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Understanding how 4G works

All these adverts by the different telecos like MTN, Vodafone, airtel and africel  about how they offer 4G internet connectivity has gotten me curious, apart from increased internet speed, what else does 4G have to offer and even so how does 4G work.

For starters if what you’re getting from your service provider to your hand held device is not 4G LTE (or WiMAX if your using a modem or router) then run because that is not pure 4G. Telecos in some countries market speeds faster than 3G like  HSDPA (High-Speed Downlink Packet Access) or HSPA (3.5G) which is up to five times faster than 3G and in some cases WCDMA (3.9G) as 4G.

For mobile users, 4G connectivity is based on the LTE (Long Term Evolution) standard or LTE advanced which is an improvement of LTE. Theoretically a pure 4G LTE network can provide speeds of up to 100 Mbps which is between 10 – 50 times faster than a 3G network. One of the reason why 4G is faster than 3G networks is that CDMA (the way of getting many signals to share frequencies by coding them) is replaced by a more efficient technology called orthogonal frequency-division multiple access (OFDMA), which makes even better use of the frequency spectrum.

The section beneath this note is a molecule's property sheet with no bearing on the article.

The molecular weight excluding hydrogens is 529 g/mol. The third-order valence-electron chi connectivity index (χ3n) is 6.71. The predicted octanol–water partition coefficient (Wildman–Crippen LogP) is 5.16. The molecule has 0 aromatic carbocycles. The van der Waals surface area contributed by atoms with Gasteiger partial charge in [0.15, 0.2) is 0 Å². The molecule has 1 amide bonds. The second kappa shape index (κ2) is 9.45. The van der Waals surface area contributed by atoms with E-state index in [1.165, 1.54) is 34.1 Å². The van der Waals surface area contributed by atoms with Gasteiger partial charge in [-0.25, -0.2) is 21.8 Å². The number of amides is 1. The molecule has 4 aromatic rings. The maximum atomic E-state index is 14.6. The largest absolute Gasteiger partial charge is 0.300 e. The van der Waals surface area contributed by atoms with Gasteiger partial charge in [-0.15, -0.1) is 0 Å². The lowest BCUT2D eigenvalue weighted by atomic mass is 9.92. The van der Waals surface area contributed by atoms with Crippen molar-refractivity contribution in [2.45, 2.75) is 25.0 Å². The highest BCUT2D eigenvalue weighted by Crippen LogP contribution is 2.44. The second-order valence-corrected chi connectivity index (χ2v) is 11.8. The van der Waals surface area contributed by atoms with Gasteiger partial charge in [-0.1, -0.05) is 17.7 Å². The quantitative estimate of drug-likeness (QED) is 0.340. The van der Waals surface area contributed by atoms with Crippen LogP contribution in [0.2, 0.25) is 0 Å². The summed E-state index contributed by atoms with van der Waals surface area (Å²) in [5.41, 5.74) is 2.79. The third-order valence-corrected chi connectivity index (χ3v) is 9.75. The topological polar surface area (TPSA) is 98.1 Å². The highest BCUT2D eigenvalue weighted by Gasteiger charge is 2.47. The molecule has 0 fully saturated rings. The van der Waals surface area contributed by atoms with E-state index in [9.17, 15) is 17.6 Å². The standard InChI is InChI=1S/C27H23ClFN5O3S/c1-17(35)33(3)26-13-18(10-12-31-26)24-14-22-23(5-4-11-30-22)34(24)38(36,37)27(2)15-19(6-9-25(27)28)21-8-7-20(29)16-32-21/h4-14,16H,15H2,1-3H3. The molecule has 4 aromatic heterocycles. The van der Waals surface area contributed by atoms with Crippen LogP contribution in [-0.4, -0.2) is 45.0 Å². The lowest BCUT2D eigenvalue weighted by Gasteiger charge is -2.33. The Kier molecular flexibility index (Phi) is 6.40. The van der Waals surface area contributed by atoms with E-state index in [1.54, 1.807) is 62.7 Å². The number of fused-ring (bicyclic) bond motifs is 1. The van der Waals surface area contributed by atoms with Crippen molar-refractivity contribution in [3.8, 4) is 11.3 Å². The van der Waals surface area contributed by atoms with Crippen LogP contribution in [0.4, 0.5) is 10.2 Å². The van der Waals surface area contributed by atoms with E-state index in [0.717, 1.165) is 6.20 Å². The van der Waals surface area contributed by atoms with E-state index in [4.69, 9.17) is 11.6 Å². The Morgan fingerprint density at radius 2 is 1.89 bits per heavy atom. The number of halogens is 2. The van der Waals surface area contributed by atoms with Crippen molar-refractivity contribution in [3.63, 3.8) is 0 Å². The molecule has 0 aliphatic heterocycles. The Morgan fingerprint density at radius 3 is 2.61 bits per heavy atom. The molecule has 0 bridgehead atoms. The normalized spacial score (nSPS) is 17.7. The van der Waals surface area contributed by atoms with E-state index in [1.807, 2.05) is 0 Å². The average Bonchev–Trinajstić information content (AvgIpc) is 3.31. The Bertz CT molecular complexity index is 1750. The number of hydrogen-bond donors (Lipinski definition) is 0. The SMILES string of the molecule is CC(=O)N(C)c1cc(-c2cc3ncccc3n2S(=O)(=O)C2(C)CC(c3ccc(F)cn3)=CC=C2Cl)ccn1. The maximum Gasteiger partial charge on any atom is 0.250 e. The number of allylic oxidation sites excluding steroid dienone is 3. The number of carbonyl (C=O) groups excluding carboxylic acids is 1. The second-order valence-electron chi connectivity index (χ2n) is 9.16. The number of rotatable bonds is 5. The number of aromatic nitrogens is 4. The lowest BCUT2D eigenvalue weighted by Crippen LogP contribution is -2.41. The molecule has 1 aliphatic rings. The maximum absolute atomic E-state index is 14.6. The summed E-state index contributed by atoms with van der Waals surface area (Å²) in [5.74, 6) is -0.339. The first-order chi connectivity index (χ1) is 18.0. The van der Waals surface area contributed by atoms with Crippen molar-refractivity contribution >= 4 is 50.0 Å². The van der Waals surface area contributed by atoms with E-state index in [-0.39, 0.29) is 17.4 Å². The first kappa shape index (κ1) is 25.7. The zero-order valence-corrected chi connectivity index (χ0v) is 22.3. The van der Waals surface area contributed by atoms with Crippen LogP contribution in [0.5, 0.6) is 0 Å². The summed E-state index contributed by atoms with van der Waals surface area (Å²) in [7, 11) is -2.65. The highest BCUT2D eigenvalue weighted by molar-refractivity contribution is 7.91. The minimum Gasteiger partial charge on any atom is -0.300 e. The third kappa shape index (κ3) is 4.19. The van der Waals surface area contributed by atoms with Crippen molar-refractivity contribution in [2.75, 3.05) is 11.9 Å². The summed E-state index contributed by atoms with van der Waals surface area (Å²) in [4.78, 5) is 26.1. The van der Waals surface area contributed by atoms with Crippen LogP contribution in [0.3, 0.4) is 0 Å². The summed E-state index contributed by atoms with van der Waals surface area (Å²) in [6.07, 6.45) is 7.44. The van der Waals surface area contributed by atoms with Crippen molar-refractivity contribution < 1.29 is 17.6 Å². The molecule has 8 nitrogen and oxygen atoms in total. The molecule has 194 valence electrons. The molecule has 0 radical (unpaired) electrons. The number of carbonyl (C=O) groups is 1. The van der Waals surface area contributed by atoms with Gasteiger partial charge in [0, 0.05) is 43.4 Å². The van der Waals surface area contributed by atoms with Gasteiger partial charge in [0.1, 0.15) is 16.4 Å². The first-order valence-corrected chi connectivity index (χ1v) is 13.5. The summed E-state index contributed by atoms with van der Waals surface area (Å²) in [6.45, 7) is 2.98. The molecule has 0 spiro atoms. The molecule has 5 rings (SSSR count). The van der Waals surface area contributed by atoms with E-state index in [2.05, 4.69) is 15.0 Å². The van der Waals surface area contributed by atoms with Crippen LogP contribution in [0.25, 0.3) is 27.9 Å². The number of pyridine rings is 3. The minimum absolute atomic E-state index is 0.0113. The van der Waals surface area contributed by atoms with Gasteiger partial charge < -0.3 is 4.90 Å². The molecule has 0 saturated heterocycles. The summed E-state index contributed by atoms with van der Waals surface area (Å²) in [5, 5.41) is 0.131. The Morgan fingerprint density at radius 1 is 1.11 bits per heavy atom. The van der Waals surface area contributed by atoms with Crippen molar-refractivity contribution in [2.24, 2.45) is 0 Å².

Because of the improved efficiency, LTE has a very low latency (about 20 micro Seconds) which means if you’re playing an online game, streaming a live event, video chatting, controlling a drone or another device over a 4G network, you get a better experience. Another factor noted, is during file transfer (upload and download) 3G transfer rates tend to ramp up over time, while 4G speeds remain consistently fast from the beginning to end of a download.

One question that one would ask is; if 4G is faster and better why not completely phase out 2G and 3G. Despite being faster, voice calls are still being transmitted over 3G/2G networks. Trials are taking place to upgrade the 4G networks to have voice capabilities, but this could take several years to implement.

Also 4G networks are still slowly rolling out to regional areas, (MTN leading with 75 LTE in the country) meaning that 3G/2G still provides the backbone coverage in many less populous areas across the country. In addition, one would have to buy a 4G enabled device to access 4G connectivity hence this makes the service pricey.

One should also understand that one don’t pay more for 4G than one does for 3G but since your transferring more data your data bundles will last for shorter time than when on 3G. Your phones battery will also take a beating since 4G requires more power.

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